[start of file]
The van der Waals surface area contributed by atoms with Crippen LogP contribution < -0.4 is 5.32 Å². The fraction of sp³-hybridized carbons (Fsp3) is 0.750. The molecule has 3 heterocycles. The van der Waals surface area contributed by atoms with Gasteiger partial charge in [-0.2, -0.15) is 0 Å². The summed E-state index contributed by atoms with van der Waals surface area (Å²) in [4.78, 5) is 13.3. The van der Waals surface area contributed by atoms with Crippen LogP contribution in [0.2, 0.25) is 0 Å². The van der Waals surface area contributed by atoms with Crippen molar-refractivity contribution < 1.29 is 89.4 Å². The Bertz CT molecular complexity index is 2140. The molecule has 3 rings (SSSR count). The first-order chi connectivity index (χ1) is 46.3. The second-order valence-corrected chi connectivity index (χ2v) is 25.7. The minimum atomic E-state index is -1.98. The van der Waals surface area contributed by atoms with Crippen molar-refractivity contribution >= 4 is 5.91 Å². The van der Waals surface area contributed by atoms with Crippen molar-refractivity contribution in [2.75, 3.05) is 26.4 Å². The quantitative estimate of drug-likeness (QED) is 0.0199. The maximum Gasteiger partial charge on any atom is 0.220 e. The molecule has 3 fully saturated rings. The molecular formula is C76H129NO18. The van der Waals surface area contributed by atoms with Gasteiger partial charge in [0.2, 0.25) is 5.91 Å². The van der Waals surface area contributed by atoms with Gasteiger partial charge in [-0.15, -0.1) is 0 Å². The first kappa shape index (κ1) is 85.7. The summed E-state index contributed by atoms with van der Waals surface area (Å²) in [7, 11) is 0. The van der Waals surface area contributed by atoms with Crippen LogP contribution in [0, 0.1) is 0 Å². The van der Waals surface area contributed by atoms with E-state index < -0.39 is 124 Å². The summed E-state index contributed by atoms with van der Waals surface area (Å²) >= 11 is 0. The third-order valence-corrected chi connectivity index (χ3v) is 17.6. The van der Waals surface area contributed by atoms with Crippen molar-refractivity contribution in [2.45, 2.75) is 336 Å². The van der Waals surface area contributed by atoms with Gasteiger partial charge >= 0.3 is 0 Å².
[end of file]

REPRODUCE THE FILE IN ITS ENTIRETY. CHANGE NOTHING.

The van der Waals surface area contributed by atoms with Crippen LogP contribution < -0.4 is 5.32 Å². The fraction of sp³-hybridized carbons (Fsp3) is 0.750. The molecule has 3 heterocycles. The van der Waals surface area contributed by atoms with Gasteiger partial charge in [-0.2, -0.15) is 0 Å². The summed E-state index contributed by atoms with van der Waals surface area (Å²) in [4.78, 5) is 13.3. The van der Waals surface area contributed by atoms with Crippen LogP contribution in [0.2, 0.25) is 0 Å². The van der Waals surface area contributed by atoms with Crippen molar-refractivity contribution < 1.29 is 89.4 Å². The Bertz CT molecular complexity index is 2140. The molecule has 3 rings (SSSR count). The first-order chi connectivity index (χ1) is 46.3. The second-order valence-corrected chi connectivity index (χ2v) is 25.7. The minimum atomic E-state index is -1.98. The van der Waals surface area contributed by atoms with Crippen molar-refractivity contribution >= 4 is 5.91 Å². The van der Waals surface area contributed by atoms with Crippen molar-refractivity contribution in [2.75, 3.05) is 26.4 Å². The quantitative estimate of drug-likeness (QED) is 0.0199. The maximum Gasteiger partial charge on any atom is 0.220 e. The molecule has 3 fully saturated rings. The molecular formula is C76H129NO18. The van der Waals surface area contributed by atoms with Gasteiger partial charge in [0.2, 0.25) is 5.91 Å². The van der Waals surface area contributed by atoms with Gasteiger partial charge in [-0.15, -0.1) is 0 Å². The first kappa shape index (κ1) is 85.7. The summed E-state index contributed by atoms with van der Waals surface area (Å²) in [7, 11) is 0. The van der Waals surface area contributed by atoms with Crippen LogP contribution in [0, 0.1) is 0 Å². The van der Waals surface area contributed by atoms with E-state index < -0.39 is 124 Å². The summed E-state index contributed by atoms with van der Waals surface area (Å²) >= 11 is 0. The third-order valence-corrected chi connectivity index (χ3v) is 17.6. The van der Waals surface area contributed by atoms with Crippen molar-refractivity contribution in [2.45, 2.75) is 336 Å². The van der Waals surface area contributed by atoms with Gasteiger partial charge >= 0.3 is 0 Å².